Jessica Rabbit is the tritagonist and is Roger's wife in the book and movie. In the book, she was an amoral, up-and-coming star and former comic character, over whom her estranged husband, comic strip star Roger Rabbit, obsessed. She is re-imagined in the film as a sultry, but moral, cartoon singer at a Los Angeles supper club called The Ink and Paint Club. She is one of several suspects in the framing of her husband, who is a famous cartoon star. She is voiced by Kathleen Turner. She is one of the most famous sex symbols on the animated screen her big breasts long legs and butt made her a beautiful sex symbol.
In the book Who Censored Roger Rabbit , she was an amoral upcoming star and former comic strip character, over whom her estranged husband, fellow comic strip star Roger Rabbit, obsessed over. In the film, she is re-imagined as a sultry-but-moral cartoon actress and singer at a Los Angeles supper club called the Ink and Paint Club. She attests to Eddie Valiant that "I'm not bad, I'm just drawn that way. Although she seems cool and distant, she has a soft spot for Roger, whom she married because he "makes her laugh", is a better lover than a driver, and that he's magnificent and "better than Goofy ". She calls him her "honey bunny" and "darling". She adores him beyond measure and is irrefutably loyal to him. As proof of her love, she tells Eddie that she'll pay any price for Roger and helps prove Roger innocent by assisting with the investigation.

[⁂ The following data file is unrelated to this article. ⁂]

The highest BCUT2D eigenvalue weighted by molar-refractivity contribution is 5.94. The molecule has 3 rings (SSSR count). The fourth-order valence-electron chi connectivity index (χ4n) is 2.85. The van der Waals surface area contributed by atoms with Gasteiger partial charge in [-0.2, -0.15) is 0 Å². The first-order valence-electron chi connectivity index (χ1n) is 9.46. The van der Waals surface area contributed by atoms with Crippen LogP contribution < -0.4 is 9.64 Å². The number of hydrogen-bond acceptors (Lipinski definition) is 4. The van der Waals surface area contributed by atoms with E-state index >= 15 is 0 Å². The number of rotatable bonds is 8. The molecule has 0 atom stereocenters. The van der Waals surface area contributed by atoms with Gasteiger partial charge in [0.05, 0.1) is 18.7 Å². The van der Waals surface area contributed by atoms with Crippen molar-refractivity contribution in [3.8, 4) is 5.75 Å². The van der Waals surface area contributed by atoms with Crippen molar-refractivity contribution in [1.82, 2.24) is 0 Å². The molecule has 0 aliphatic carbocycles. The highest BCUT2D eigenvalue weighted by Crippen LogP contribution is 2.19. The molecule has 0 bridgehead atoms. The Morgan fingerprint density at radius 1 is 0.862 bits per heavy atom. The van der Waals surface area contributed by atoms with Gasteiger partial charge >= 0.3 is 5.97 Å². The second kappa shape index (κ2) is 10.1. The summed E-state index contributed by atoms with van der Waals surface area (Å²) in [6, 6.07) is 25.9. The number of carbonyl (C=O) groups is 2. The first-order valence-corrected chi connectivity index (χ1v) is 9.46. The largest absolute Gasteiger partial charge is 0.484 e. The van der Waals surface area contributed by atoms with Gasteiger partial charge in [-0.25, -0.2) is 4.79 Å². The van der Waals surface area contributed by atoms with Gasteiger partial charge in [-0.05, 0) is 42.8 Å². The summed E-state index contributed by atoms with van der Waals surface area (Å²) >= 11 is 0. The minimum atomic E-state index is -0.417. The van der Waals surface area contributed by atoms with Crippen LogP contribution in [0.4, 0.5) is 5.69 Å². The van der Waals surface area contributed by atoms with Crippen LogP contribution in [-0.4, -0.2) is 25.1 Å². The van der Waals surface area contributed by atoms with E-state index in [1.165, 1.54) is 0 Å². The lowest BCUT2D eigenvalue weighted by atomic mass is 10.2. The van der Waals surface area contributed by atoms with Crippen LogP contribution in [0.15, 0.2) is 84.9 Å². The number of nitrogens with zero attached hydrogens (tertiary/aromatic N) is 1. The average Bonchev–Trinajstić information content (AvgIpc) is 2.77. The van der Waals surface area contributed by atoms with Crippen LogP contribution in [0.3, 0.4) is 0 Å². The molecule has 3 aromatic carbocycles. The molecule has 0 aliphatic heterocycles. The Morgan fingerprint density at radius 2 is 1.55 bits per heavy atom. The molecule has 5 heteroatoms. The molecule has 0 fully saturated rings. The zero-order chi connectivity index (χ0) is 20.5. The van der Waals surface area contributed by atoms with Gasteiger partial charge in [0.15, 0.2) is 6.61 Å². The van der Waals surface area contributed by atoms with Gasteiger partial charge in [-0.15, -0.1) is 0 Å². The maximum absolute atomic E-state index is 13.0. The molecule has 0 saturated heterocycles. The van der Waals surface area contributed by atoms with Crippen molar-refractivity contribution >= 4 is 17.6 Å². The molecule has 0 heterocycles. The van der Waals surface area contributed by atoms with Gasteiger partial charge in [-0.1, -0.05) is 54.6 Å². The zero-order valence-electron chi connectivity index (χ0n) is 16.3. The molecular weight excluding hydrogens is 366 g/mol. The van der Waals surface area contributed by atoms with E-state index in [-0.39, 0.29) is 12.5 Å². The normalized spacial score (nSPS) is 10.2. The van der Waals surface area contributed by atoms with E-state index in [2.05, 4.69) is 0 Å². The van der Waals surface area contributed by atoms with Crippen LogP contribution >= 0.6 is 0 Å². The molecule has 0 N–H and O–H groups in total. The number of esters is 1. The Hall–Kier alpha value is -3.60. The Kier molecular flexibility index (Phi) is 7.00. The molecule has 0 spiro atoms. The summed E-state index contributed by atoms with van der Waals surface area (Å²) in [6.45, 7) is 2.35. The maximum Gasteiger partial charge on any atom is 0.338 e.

Jessica Rabbit : You don't know how hard it is being a woman looking the way I do. Eddie Valiant : You don't know how hard it is being a man looking at a woman looking the way you do. Jessica Rabbit : I'm not bad. I'm just drawn that way.
How did a gal like her ever end up with a rabbit like Roger? Yet, the most legendary of sex symbols can rarely be so simplistically interpreted. From Marilyn Monroe to Lara Croft, pop culture pin-ups have often come with their own subversive, feminist appeal: especially within the construct of third wave feminism, which allows space not only to embrace contradiction, but to celebrate it.